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Ask Ken: Credit is choice of last resort

6:55 PM, Aug. 3, 2013  |  Comments
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I recently read a poll taken by the National Foundation for Credit Counseling (NFCC) that said that 22 percent of more than 1,900 respondents indicated they could not make ends meet without access to credit.

An additional 24 percent of poll respondents said they would have to make significant lifestyle changes if they did not have access to credit. That is 46 percent of Americans who would experience major interruptions to their financial lives if denied the use of credit. Without a doubt the inability to responsibly manage credit is one of the financial dangers still facing our society. Here are a couple of other findings from the survey:

? 33 percent of consumers do not pay all of their bills on time, the highest percentage since the question was first posed in 2008, up 5 percent over 2011;

? 39 percent of respondents indicated they carry debt over from month-to-month, a sure sign that a person is living beyond what his or her income can support; and

? 16 percent have experienced an overdraft related to a checking account.

Life's unexpected events often throw a curve to even the most stable financial plans, making credit the choice of last resort to meet monthly obligations. Many times people think living off of credit can be a short-term solution. The new job is just around the corner; the medical event won't be serious; the divorce decree will read differently. But the reality is things seldom happen the way we think they will. In some cases, people who have not experienced any financial setbacks in their lives have used their available credit to sustain a standard of living and lifestyle beyond their income.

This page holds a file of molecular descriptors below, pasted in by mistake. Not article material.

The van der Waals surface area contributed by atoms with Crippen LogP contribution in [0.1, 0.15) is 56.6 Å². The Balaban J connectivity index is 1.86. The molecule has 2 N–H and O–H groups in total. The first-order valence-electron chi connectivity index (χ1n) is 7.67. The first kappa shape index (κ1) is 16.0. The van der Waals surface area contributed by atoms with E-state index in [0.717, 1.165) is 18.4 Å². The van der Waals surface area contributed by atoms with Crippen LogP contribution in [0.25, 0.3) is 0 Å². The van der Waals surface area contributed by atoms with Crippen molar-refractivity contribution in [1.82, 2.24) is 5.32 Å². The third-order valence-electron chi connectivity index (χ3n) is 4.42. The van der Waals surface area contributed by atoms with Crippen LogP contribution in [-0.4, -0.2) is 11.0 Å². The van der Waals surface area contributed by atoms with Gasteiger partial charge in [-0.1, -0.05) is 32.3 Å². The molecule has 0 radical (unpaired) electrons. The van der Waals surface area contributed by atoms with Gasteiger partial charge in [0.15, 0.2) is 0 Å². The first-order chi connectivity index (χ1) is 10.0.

If you take some time and look at your own personal situation, and are honest with yourself , you may find yourself being able to relate to the 46 percent in the poll.

There is a solution: Stop charging, increase income, decrease expenses. That may seem simple. And some options might not be available, like increasing your income at this time. That only leaves two options: stop charging and decrease your expenses.

First, take a look at what you are using credit for and, second, realize you are going to have to make some lifestyle changes to make a budget work. When you look at decreasing expense, don't look for big numbers. Don't cut out something completely, but consider cutting back in several areas. It will make change and the challenge of getting your finances in order easier.

Facing financial change can be hard. Changing your habits is even harder, but it will be worth the effort and is the tradeoff for your future financial stability. There are millions of credit cards in circulation and new offers flood mailboxes. The temptation to rely on plastic to maintain a standard of living can be a financial challenge to all of us. It is important to remember that credit was intended to be a convenience, not a piggy bank to supplement income.

Need answers to your financial questions? Write Ken King at 1930 N. Eighth St., Sheboygan WI 53081 or email ken.king@excel.net.

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